Attendance – Not Just An IndyCar Problem
One of the hot topics that has been tossed about regarding the IZOD IndyCar Series lately, has been race attendance – or lack thereof. Opinions have swirled as to the cause of the sagging attendance as well as what to do about it. But after watching a full slate of college and pro football this weekend, I think it is now safe to say that this problem is not isolated to open-wheel racing.
It’s easy to blame the current economy for the declining attendance at sporting events. While it certainly has something to do with it, I think it runs deeper than that. All major sports – and yes, I include the IZOD IndyCar Series as a major sport – may have fallen victim to some of the technological advancements meant to simply enhance the overall enjoyment of the sport – not to replace being there.
As recently as the middle of last week, eleven of the sixteen NFL teams scheduled to play home games this weekend were not sold out. I didn’t hear what the final tally was, but seeing glimpses around the league yesterday showed many empty seats. Here locally, even though the Titans game against the Raiders was officially a sellout – there were many empty seats. This occurred on opening day, with a crystal-blue, cloudless sky and a kickoff temperature of seventy-six degrees. Five years ago, this would have been unheard of, around the league.
College football seems to be suffering through the same malaise. Yes, there were packed houses at Alabama, Oklahoma and Notre Dame – but flipping around the dial on Saturday, showed empty seats at several venues where sellouts are traditionally the norm – including a few scattered vacant seats that were visible at my beloved Neyland Stadium in Knoxville.
What I think has happened at all events, including auto-racing, is that the economy may have convinced a lot of people that are usually attendees, to stay home for some of these events a year or two ago. Once they did, they realized how much more pleasurable the home viewing experience was when compared to just a few years ago.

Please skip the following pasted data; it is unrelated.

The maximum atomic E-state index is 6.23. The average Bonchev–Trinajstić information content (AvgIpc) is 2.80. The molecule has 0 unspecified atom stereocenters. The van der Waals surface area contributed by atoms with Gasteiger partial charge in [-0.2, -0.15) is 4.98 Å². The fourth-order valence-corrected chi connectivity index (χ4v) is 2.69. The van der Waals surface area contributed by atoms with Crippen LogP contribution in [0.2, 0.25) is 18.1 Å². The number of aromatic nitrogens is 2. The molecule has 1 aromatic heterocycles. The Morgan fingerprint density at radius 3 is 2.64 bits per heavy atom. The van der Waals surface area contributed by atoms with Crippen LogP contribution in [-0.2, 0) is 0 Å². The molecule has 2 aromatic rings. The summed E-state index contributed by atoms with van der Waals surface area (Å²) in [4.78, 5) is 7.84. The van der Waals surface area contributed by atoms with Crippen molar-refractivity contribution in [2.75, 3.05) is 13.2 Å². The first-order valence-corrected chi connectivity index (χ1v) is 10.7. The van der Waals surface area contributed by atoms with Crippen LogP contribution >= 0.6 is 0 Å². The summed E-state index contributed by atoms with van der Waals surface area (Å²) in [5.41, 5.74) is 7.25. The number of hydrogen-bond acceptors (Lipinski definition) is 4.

About twenty years ago, Magnavox used to run a very clever ad for their large-screen rear-projection television (remember those?). It showed their, what was then considered, sharp and life-like picture which was great for watching movies (on VHS, of course). The ad closed with a great scene and tag-line. It showed someone sitting in a movie theater, surrounded by kids, loud-talkers and being pelted with popcorn; with the voice-over saying that “Magnavox gives you the movie theater experience, without giving you that movie theater experience.”
Although there is nothing quite like being there, let’s face it – going to a live sporting event can be a huge pain and expense. I consider myself to be a loyal follower of my alma mater, the Tennessee Vols. However I haven’t been to a game there since 2004, even though I live only three hours away. My last experience there was when I took my son to watch them play (and lose to) Notre Dame. It was cold and drizzly. I paid over $100 a ticket for seats in the upper deck of the end-zone. The seats there are on backless benches that have been narrowed in order to shoehorn 107,000 people in. It was so cramped, you couldn’t clap side-to-side. My knees were in someone’s back, while someone else’s knees were in my back. I was longing for the roomy theater-style seats with cup-holders at the Titan’s stadium. I never consciously said I’m never going back, because I know I will. But so far, it hasn’t happened.